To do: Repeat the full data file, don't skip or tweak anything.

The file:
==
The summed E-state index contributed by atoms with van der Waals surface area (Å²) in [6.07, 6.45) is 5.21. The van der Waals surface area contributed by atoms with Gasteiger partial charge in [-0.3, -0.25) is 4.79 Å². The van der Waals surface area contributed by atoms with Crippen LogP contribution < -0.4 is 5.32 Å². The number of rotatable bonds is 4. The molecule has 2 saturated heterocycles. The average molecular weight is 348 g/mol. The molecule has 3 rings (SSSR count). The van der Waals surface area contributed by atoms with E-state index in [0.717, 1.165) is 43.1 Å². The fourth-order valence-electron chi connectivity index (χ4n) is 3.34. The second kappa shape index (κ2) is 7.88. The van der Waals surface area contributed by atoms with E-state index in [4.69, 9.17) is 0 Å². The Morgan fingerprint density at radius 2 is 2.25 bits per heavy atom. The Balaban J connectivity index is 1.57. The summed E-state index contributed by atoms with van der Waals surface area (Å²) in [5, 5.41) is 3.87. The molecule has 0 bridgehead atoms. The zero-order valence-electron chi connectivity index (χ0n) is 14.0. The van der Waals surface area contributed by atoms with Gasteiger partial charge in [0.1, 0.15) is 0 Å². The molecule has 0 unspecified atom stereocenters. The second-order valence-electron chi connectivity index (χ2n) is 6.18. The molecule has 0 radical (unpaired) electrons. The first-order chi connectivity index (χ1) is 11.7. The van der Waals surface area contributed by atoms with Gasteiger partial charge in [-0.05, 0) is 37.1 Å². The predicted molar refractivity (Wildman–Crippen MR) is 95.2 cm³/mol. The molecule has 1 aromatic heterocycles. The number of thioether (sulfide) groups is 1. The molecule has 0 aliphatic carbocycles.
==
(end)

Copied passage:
The summed E-state index contributed by atoms with van der Waals surface area (Å²) in [6.07, 6.45) is 5.21. The van der Waals surface area contributed by atoms with Gasteiger partial charge in [-0.3, -0.25) is 4.79 Å². The van der Waals surface area contributed by atoms with Crippen LogP contribution < -0.4 is 5.32 Å². The number of rotatable bonds is 4. The molecule has 2 saturated heterocycles. The average molecular weight is 348 g/mol. The molecule has 3 rings (SSSR count). The van der Waals surface area contributed by atoms with E-state index in [0.717, 1.165) is 43.1 Å². The fourth-order valence-electron chi connectivity index (χ4n) is 3.34. The second kappa shape index (κ2) is 7.88. The van der Waals surface area contributed by atoms with E-state index in [4.69, 9.17) is 0 Å². The Morgan fingerprint density at radius 2 is 2.25 bits per heavy atom. The Balaban J connectivity index is 1.57. The summed E-state index contributed by atoms with van der Waals surface area (Å²) in [5, 5.41) is 3.87. The molecule has 0 bridgehead atoms. The zero-order valence-electron chi connectivity index (χ0n) is 14.0. The van der Waals surface area contributed by atoms with Gasteiger partial charge in [0.1, 0.15) is 0 Å². The molecule has 0 unspecified atom stereocenters. The second-order valence-electron chi connectivity index (χ2n) is 6.18. The molecule has 0 radical (unpaired) electrons. The first-order chi connectivity index (χ1) is 11.7. The van der Waals surface area contributed by atoms with Gasteiger partial charge in [-0.05, 0) is 37.1 Å². The predicted molar refractivity (Wildman–Crippen MR) is 95.2 cm³/mol. The molecule has 1 aromatic heterocycles. The number of thioether (sulfide) groups is 1. The molecule has 0 aliphatic carbocycles.